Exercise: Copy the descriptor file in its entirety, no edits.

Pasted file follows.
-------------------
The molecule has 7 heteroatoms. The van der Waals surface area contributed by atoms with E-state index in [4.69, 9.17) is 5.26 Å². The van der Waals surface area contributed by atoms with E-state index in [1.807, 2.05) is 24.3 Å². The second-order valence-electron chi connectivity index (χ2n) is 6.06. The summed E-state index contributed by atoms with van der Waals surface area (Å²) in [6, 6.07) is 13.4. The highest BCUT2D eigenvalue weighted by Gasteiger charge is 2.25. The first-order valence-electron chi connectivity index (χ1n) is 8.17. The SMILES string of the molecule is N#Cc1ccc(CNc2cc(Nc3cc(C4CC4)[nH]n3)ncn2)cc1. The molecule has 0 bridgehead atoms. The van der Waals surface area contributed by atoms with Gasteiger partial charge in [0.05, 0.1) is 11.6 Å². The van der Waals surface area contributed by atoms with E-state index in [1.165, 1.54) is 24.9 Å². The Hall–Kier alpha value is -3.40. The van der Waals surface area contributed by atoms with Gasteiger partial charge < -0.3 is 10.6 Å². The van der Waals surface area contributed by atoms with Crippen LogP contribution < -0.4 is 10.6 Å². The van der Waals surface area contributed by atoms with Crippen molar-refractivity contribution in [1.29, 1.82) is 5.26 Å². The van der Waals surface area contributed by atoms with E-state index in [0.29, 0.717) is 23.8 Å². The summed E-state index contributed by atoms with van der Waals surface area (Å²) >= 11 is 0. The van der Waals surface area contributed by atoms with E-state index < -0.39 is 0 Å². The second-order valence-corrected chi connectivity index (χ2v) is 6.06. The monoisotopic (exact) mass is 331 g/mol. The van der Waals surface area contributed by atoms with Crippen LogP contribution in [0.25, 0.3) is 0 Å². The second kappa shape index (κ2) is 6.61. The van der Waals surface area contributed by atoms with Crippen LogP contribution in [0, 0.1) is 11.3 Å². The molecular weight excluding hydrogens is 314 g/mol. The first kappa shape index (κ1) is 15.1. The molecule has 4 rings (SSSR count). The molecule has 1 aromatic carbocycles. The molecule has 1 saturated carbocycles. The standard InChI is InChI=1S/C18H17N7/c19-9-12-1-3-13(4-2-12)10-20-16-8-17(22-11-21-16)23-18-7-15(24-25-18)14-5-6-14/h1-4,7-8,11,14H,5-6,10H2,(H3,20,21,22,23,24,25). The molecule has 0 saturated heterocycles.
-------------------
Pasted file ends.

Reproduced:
The molecule has 7 heteroatoms. The van der Waals surface area contributed by atoms with E-state index in [4.69, 9.17) is 5.26 Å². The van der Waals surface area contributed by atoms with E-state index in [1.807, 2.05) is 24.3 Å². The second-order valence-electron chi connectivity index (χ2n) is 6.06. The summed E-state index contributed by atoms with van der Waals surface area (Å²) in [6, 6.07) is 13.4. The highest BCUT2D eigenvalue weighted by Gasteiger charge is 2.25. The first-order valence-electron chi connectivity index (χ1n) is 8.17. The SMILES string of the molecule is N#Cc1ccc(CNc2cc(Nc3cc(C4CC4)[nH]n3)ncn2)cc1. The molecule has 0 bridgehead atoms. The van der Waals surface area contributed by atoms with Gasteiger partial charge in [0.05, 0.1) is 11.6 Å². The van der Waals surface area contributed by atoms with E-state index in [1.165, 1.54) is 24.9 Å². The Hall–Kier alpha value is -3.40. The van der Waals surface area contributed by atoms with Gasteiger partial charge < -0.3 is 10.6 Å². The van der Waals surface area contributed by atoms with Crippen LogP contribution < -0.4 is 10.6 Å². The van der Waals surface area contributed by atoms with Crippen molar-refractivity contribution in [1.29, 1.82) is 5.26 Å². The van der Waals surface area contributed by atoms with E-state index in [0.29, 0.717) is 23.8 Å². The summed E-state index contributed by atoms with van der Waals surface area (Å²) >= 11 is 0. The van der Waals surface area contributed by atoms with E-state index < -0.39 is 0 Å². The second-order valence-corrected chi connectivity index (χ2v) is 6.06. The monoisotopic (exact) mass is 331 g/mol. The van der Waals surface area contributed by atoms with Crippen LogP contribution in [0.25, 0.3) is 0 Å². The second kappa shape index (κ2) is 6.61. The van der Waals surface area contributed by atoms with Crippen LogP contribution in [0, 0.1) is 11.3 Å². The molecular weight excluding hydrogens is 314 g/mol. The first kappa shape index (κ1) is 15.1. The molecule has 4 rings (SSSR count). The molecule has 1 aromatic carbocycles. The molecule has 1 saturated carbocycles. The standard InChI is InChI=1S/C18H17N7/c19-9-12-1-3-13(4-2-12)10-20-16-8-17(22-11-21-16)23-18-7-15(24-25-18)14-5-6-14/h1-4,7-8,11,14H,5-6,10H2,(H3,20,21,22,23,24,25). The molecule has 0 saturated heterocycles.